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Link – 2012 to 2018
From the year of the referendum (2013), until the present day, there has been no sign of meaningful change to the situation.
What is clear is that the issue of the archipelago’s future at the United Nations has become routine, going through the same ineffective, unproductive, Sisyphean motion.
Argentina issues a statement every January 3rd bemoaning the peaceful ejection of the Confederation’s garrison from East Falkland Island, by a British Captain, in 1833. Buenos Aires then sends a letter commemorating the 1829 designation of their Falklands ‘Comandancia‘ to the UN’s Secretary General on June 10th – annually. Every year, the UN’s Special Committee on Decolonization will listen to petitioners, including Argentina, and the representatives of the Falklands people, before issuing its own Falklands Resolution that the Special Committee will then NOT recommend for adoption by the General Assembly. Every year, speeches will be made before the UN’s Fourth Committee to which, in reply, the UK will repeat that it has no doubt about its sovereignty. Every year the matter is then dropped, without comment, until the next annual session of the United Nations.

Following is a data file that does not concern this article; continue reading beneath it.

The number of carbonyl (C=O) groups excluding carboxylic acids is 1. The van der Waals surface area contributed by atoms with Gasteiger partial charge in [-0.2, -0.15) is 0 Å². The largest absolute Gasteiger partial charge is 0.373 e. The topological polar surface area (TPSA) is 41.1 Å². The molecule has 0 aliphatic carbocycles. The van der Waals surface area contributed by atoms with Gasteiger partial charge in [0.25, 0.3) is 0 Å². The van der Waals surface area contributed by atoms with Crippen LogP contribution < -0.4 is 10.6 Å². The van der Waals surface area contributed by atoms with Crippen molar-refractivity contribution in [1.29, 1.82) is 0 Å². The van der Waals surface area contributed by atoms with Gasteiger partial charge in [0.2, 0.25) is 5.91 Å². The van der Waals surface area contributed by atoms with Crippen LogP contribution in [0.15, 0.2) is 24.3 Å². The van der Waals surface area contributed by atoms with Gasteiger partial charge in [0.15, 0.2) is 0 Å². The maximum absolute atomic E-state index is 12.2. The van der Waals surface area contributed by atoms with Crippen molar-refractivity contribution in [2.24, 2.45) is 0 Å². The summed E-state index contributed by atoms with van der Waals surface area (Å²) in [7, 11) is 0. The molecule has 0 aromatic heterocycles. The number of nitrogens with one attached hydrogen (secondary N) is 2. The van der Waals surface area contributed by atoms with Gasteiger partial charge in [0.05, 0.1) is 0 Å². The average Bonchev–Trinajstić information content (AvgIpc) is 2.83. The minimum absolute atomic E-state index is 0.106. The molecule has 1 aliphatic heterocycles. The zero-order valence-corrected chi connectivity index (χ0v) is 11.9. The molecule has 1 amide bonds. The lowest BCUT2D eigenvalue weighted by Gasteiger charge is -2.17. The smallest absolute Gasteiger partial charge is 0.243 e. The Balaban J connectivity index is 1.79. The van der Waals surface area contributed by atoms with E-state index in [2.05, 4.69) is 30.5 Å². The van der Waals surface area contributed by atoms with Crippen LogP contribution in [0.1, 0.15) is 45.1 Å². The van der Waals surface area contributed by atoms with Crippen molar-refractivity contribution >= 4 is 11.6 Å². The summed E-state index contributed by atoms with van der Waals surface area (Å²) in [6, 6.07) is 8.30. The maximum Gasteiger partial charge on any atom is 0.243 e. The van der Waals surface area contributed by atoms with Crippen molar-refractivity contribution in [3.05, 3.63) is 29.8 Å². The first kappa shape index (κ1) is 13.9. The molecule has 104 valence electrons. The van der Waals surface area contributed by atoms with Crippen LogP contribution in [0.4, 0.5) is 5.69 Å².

Repetition, repetition, repetition.
And the rock rolls back down the hill for Sisyphus to start again.
Britain’s attitude is clear. As an Administering Power it has met its commitments under the UN’s Charter, Resolution 1514 (XV) of 1960 and Resolution 2625 (XXV) of 1970 by bringing the people of the Falkland Islands to a full-measure of self-government. That was all the UK was required to do and, as a result, the Falkland Islands should be de-listed for decolonization purposes.
Indeed, the Islands should have been de-listed decades ago.
In International Law, the right of self-determination ensures that only the Islanders can decide upon their future and whether or not they wish, eventually, to become an independent state. That is the concern of no-one else, and certainly not their aggressive neighbour. However the UN has a blind spot; seeing independence as the only qualification for de-listing.
Until the UN finally opens its eyes and realises how futile the process has become, the repetition will continue – year in, year out. The longer the UN takes to see this, the more irrelevant their supposed decolonization process becomes.
This page will be updated annually until 2020 – and probably beyond.
A Report on the Referendum on the Political Status of the Falkland Islands by Prof. Peter Willetts 2013